The importance of the family mealtime


Dear Adele,

We are a busy family of five that is constantly on the go. My husband and I both work outside of the home and are involved in sporting and community activities. The three children ages six, nine, and 13 are bused to and from school and are busy most evenings of the week with extracurricular activities such as hockey, figure skating, Tae kwon do, art lessons, or tutoring. Sometimes it feels as if we are flying in and out of the house without even a chance to exchange more than a few words, day after day, during the week. Breakfast is rare, lunches are brown-bagged, and dinner is usually on the fly for everyone, except on Sunday when we try to do a family dinner. It seems our lifestyle is fairly common among our friends, and I was just wondering if you have some suggestions to get us off the treadmill and improve our quality of family life?

On the Go


Dear On the Go,

Yes, indeed, you are living the modern middle-class family lifestyle of two careers, several active children, numerous extracurricular activities, and little quality time to spend as a family where talking, listening, and sharing can occur. I am exhausted just thinking about the pace you are keeping up, day in and day out. While there are a few adjustments you could make to your lifestyle, I would like to focus on one—the absence of regular family meals.

I’m choosing this one because a family meal is something that could be introduced into your schedule perhaps four or five times a week and because there are so many proven benefits to it.

You are probably aware that you are not alone in our culture in being short on family meals. Jill Anderson of Harvard Graduate School of Education reports that only 30% of American families manage to eat together regularly. She says that more than 20 years of research proves that family dinners are terrific for “the body, physical health, the brains, and academic performance, and the spirit or the mental health…” 80% of teenagers prefer eating a meal with their family rather than with other teenagers, by themselves or watching a screen.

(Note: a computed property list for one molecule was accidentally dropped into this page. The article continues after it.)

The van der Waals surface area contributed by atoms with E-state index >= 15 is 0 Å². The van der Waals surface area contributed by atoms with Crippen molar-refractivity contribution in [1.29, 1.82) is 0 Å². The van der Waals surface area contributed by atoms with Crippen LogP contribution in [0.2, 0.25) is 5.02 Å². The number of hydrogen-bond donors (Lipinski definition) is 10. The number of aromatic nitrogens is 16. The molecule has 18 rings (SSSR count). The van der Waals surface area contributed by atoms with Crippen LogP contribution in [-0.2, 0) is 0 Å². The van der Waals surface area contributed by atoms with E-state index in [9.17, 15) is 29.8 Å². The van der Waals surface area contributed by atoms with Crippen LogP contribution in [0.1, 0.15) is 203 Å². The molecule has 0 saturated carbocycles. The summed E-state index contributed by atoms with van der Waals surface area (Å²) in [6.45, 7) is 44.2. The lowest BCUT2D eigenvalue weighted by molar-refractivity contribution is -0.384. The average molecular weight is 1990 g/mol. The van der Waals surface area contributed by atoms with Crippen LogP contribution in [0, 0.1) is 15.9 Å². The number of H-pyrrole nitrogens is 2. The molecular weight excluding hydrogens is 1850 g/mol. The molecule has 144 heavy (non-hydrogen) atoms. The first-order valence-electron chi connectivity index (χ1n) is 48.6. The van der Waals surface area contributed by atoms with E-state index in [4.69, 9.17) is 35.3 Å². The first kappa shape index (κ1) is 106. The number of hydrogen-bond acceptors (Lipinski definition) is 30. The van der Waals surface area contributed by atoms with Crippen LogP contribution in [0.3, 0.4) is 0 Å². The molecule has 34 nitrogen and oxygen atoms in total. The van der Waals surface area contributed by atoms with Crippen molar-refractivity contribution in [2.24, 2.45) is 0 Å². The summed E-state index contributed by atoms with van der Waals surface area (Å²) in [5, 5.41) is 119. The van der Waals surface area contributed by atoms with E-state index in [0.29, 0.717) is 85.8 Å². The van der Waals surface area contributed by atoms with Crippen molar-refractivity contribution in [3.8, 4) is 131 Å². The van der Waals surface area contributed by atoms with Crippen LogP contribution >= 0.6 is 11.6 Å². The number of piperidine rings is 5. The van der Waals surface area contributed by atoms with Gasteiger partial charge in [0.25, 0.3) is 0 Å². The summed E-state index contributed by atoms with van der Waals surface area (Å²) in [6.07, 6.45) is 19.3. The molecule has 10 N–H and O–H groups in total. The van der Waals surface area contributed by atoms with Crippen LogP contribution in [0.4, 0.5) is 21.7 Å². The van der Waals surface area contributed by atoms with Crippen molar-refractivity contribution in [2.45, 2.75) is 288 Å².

An article by Dr. Patrick Coleman entitled ‘Six Scientific Reasons Family Dinners Are Important For Your Child’ documents some of the benefits:

  • Family meals promote advanced language skills for young children, which encourages early readers and good literacy skills.
  • Family meals promote patience and dexterity using utensils.
  • Family meals foster good social skills, manners, and etiquette.
  • Children who experience regular family meals are less likely to experience depression or drug usage.
  • Family meals improve the bond and connection between family members, no matter how busy they may be.
  • A Columbus University study found that children who ate as a family 5 to 7 times a week reported mostly A’s and B’s academically.
  • A Stanford University study found that children who experienced regular family dinners were less likely to overeat or have eating disorders.
  • An American Society for nutrition study found that children who had regular family meals had lower body mass index.
  • Home cooked meals are generally less expensive.

Jill Anderson, in her article ‘The Benefit of Family Meal Time,’ added to this list of benefits:

  • A lot of family therapy occurs at family dinners.
  • Children tend to eat more healthily at family dinners.
  • Children who have regular family dinners are less prone to smoking.
  • Family dinners are associated with fewer teen pregnancies.
  • Children who eat regular family dinners show better resilience and higher self-esteem.

Julie Baumgardner, in an article entitled ‘The Value of Family Meals’ notes further benefits:

  • Family meals provide an opportunity for laughter, debates, and shared stories.
  • Family meals allow occasions for intergenerational connectedness.